I would argue that the most important thing is the realization that these relationships can go south and that vigilance is the price of lasting relationships.

I would also argue that you have to treat these relationships like a marriage. Marriages grow stale when the partners quit working on the relationship. Only a fool quits telling his wife she’s beautiful. In the 7 Habits Stephen Covey wrote that business relationships were like marriage and that you need to keep making deposits such that the account balance is greater than the inevitable withdrawals.

What does this mean practically? It means that you have to keep coming up with new ways for the relationship to benefit your partner. Naturally, you need to start with a clear understanding of what it is that your partner wants from the relationship. And, just as in marriage, that’s a moving target.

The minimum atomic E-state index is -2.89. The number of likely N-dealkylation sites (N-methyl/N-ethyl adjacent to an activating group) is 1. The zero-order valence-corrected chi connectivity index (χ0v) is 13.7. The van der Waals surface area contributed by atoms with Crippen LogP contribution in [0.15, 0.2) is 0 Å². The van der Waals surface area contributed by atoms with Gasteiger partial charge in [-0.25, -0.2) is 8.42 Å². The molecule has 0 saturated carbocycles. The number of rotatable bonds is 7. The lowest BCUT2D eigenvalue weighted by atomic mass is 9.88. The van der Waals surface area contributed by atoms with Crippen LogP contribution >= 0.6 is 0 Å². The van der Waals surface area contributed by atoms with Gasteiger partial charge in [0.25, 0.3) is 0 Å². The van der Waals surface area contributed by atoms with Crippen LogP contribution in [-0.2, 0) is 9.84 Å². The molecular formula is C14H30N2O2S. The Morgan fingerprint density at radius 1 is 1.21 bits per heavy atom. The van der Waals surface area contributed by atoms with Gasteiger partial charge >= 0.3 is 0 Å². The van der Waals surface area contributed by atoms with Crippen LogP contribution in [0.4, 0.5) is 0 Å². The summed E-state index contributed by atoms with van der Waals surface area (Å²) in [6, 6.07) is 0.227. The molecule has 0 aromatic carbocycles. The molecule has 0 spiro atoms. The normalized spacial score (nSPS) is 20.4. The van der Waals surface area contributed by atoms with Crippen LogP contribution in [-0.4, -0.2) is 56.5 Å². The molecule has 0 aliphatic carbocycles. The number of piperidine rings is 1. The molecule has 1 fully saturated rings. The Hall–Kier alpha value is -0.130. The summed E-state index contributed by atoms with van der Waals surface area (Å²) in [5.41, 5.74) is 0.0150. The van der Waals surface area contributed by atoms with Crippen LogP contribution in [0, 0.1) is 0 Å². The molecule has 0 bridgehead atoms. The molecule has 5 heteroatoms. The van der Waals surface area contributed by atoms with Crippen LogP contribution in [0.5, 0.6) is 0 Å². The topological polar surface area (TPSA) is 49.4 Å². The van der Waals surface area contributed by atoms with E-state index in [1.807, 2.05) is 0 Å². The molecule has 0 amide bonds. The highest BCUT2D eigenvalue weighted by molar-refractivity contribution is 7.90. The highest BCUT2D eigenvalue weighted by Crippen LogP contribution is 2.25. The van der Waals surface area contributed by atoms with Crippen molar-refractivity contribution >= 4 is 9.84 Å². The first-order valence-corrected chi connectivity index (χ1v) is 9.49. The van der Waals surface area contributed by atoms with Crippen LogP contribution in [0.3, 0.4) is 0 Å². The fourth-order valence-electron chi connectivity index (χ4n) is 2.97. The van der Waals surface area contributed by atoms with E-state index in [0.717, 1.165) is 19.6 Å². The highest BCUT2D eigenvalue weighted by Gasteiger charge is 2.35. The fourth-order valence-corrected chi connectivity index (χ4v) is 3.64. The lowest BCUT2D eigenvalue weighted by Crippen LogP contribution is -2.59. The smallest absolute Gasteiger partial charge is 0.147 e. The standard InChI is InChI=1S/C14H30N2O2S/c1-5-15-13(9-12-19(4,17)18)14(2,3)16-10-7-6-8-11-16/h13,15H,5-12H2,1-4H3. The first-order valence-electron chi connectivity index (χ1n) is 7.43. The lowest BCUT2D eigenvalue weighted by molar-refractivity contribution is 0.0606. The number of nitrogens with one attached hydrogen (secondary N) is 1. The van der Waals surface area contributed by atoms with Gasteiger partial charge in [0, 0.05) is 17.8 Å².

Agree? Disagree? Weigh in with your opinion now.

Comments

Popular posts from this blog

Three Ways to Be Charitable

I’ve spent a big chunk of my career working with or for charities. Many of my dearest and ablest friends are in the charity ‘space.’ And the creativity and problem-solving coming out of the nonprofit sector has never been greater.  Although I’ve had numerous nonprofit clients over the last decade or so, I haven’t worked in a charity for about 12 years now, which gives me a certain distance. Distance lends perspective and consequently, I get a lot of people asking me which charities I recommend for donations of money or time. My usual answer is, “it depends.” “On what?” they respond. “On what you want from your charitable activities,” I reply. It sounds like a weaselly consultant kind of an answer, but bear with me for a moment. The English word charity comes from the Latin word caritas and means “from the heart,” implying a voluntary act. Caritas is the same root word for cherish. The Jews come at charity from a different direction. The Hebrew word that is usually rendered as charity is t…

Top Eight Cause-Related Marketing Campaigns of 2007